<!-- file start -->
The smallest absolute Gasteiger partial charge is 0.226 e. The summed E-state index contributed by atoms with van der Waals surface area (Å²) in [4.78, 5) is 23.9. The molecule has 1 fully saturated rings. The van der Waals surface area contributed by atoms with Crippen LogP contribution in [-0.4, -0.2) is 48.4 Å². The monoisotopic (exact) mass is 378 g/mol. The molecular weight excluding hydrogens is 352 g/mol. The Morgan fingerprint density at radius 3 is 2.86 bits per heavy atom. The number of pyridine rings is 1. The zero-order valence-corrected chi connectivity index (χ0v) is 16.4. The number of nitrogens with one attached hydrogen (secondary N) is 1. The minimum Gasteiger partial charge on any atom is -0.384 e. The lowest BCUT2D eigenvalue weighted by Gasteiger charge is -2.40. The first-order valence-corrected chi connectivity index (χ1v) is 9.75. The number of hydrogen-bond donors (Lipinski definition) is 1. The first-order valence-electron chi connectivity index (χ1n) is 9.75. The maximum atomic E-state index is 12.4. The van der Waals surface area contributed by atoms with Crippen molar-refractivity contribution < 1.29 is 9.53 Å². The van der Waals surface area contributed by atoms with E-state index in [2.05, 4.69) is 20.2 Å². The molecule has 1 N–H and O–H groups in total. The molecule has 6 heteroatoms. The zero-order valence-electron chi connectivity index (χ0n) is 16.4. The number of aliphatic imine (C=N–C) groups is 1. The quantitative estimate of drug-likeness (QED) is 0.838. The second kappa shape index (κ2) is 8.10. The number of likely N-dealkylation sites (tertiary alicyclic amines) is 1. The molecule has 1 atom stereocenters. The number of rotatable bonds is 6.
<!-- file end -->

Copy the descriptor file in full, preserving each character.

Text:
The smallest absolute Gasteiger partial charge is 0.226 e. The summed E-state index contributed by atoms with van der Waals surface area (Å²) in [4.78, 5) is 23.9. The molecule has 1 fully saturated rings. The van der Waals surface area contributed by atoms with Crippen LogP contribution in [-0.4, -0.2) is 48.4 Å². The monoisotopic (exact) mass is 378 g/mol. The molecular weight excluding hydrogens is 352 g/mol. The Morgan fingerprint density at radius 3 is 2.86 bits per heavy atom. The number of pyridine rings is 1. The zero-order valence-corrected chi connectivity index (χ0v) is 16.4. The number of nitrogens with one attached hydrogen (secondary N) is 1. The minimum Gasteiger partial charge on any atom is -0.384 e. The lowest BCUT2D eigenvalue weighted by Gasteiger charge is -2.40. The first-order valence-corrected chi connectivity index (χ1v) is 9.75. The number of hydrogen-bond donors (Lipinski definition) is 1. The first-order valence-electron chi connectivity index (χ1n) is 9.75. The maximum atomic E-state index is 12.4. The van der Waals surface area contributed by atoms with Crippen molar-refractivity contribution < 1.29 is 9.53 Å². The van der Waals surface area contributed by atoms with E-state index in [2.05, 4.69) is 20.2 Å². The molecule has 1 N–H and O–H groups in total. The molecule has 6 heteroatoms. The zero-order valence-electron chi connectivity index (χ0n) is 16.4. The number of aliphatic imine (C=N–C) groups is 1. The quantitative estimate of drug-likeness (QED) is 0.838. The second kappa shape index (κ2) is 8.10. The number of likely N-dealkylation sites (tertiary alicyclic amines) is 1. The molecule has 1 atom stereocenters. The number of rotatable bonds is 6.